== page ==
I have just two extra questions if that is ok? It looks like a lot of the state parks do not accept reservations for their sites. Being a planner, I just foresee a nightmare scenario unfolding of trying to get into one of these parks only to be turned away due to no availability. Then trying to find another suitable site late in the day with hungry and tired girls. In your experience, is this correct and is it just better to make reservations at private rv parks? And secondly, from NC to the western US, are there any places noteworthy across the midsection worth stopping for in your opinion?

Thank you very much again!
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Old 12-09-2014, 09:07 AM   #7
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We found most States have reservation systems for their parks and KOA's have come along way. Google the States you think you'll be going through and their Park systems web sites will tell the attractions nearby.
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Old 12-09-2014, 09:14 AM   #8
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If I personally had 2 weeks and had mostly traveled in the East, I'd high tail it to Glacier National Park or do a combo trip of the Grand Tetons and Yellowstone. You can't do all 3 in just one week.

These parks are stunning - plan ahead though as they fill up fast. Reservations are highly recommended. Gros Ventre CG north of a Jackson usually has spots open and is in a great location to see the Tetons.
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Old 12-09-2014, 09:14 AM   #9
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Here's another thought. A trip up the east coast to NYC and Boston area. There's a campground ( a marina really) in NJ with a boat shuttle right into Manhattan drooping you off at the old World Trade Center area. You will also have a view of the Statue of Liberty from the marina and I believe you can bike to the park entrance to take a boat to the statue. Or there's a trolley nearby too that takes you into the city. Then up to Boston which is a great walkable city with lots of history. There's a camground in Salem, Ma on the ocean with a nearby fast boat shuttle to Boston dropping you off right where you want to be. There's a lot of history in Salem too ( witch hunts) If you wanted you could head to Acadia NP in Maine next which is beautiful with lots of hiking, and biking on the carriage paths.

Might be less driving with opportunities for sightseeing, historical sites and some outdoor activities mixed in.
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Old 12-09-2014, 09:32 AM   #10
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These all sound amazing. I have 2 young boys, 1 little girl on the way and just thinking about taking these trips with them makes my heart swell up.

Best of luck with whatever you decide on!


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Old 12-09-2014, 10:07 AM   #11
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Originally Posted by karenjude View Post
Here's another thought. A trip up the east coast to NYC and Boston area. There's a campground ( a marina really) in NJ with a boat shuttle right into Manhattan drooping you off at the old World Trade Center area. You will also have a view of the Statue of Liberty from the marina and I believe you can bike to the park entrance to take a boat to the statue. Or there's a trolley nearby too that takes you into the city. Then up to Boston which is a great walkable city with lots of history. There's a camground in Salem, Ma on the ocean with a nearby fast boat shuttle to Boston dropping you off right where you want to be. There's a lot of history in Salem too ( witch hunts) If you wanted you could head to Acadia NP in Maine next which is beautiful with lots of hiking, and biking on the carriage paths.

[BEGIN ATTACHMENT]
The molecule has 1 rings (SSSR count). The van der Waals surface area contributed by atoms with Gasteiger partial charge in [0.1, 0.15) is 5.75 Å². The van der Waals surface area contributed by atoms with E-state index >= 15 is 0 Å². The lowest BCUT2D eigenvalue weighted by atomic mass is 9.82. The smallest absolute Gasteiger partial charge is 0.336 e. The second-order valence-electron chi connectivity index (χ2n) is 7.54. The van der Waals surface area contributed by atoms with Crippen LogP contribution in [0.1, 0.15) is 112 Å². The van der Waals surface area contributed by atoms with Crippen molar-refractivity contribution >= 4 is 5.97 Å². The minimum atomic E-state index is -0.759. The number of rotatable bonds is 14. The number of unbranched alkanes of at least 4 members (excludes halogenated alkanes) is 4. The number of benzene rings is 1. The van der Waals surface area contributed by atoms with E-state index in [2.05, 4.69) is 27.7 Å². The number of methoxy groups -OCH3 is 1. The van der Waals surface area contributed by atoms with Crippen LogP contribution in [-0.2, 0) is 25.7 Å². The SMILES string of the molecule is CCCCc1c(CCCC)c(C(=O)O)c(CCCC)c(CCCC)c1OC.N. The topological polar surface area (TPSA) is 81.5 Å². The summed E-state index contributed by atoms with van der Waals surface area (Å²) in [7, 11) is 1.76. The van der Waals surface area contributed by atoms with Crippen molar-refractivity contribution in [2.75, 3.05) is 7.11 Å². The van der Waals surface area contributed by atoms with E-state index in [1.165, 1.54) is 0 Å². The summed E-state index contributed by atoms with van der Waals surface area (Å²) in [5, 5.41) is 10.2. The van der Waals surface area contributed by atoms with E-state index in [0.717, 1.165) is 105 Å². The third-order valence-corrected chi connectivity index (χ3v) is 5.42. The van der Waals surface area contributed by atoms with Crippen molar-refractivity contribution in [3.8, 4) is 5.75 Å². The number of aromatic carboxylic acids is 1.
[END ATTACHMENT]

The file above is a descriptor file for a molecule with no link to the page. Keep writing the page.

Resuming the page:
Might be less driving with opportunities for sightseeing, historical sites and some outdoor activities mixed in.
This is exactly what I was thinking. Two weeks is not enough time to get out west and really enjoy it. You'll be driving too much.

Being in the East actually has advantages in that regard. There is so much packed densely. You could literally enjoy off-beat places like Assateague Island on one day and be in NYC the next.

I say do more drive less. That will make the trip enjoyable.
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Old 12-09-2014, 01:05 PM   #12
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Agreed....stay east! Otherwise all you'll do is drive, drive, drive. So many choices....Outer Banks, Assateague/Chincoteague, Skyline Drive/Shenandoah Valley, Cape Cod, 1000 Islands area in upstate NY, Rhode Island, Maine...LOVE Maine!!! So many beautiful places!!
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Old 12-09-2014, 01:31 PM   #13
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Nothing is more boring and tiring than driving to the next stop every other day for two weeks. Pick a really incredible destination with their help, maybe a two day trip, then set up camp in a beautiful spot with plenty of activities at hand and enjoy some time together. Cook out or go out, and gather at a campfire in the evening to settle the day and plan the next.
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Old 12-09-2014, 01:45 PM   #14
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You have been given great input here, and these fine folks are all correct (I make at least one cross-country trip from ID to FL annually). Add consideration for a trip up through coastal New England into the maritime provinces to Nova Scotia...its a great trip, with great camp sites all the way to Cape North (end of the road). But my main contribution to your query is this....you and your spouse pull your AS out west, happy with each other and not worrying about whether the kids are happy, and when you get to your western destination/jumpoff point have your teenage girls fly out to meet you at a nearby western airport. I have done that with my older kids, and it works great all around since they don't have to sit in the back for days of driving. Think about it. jon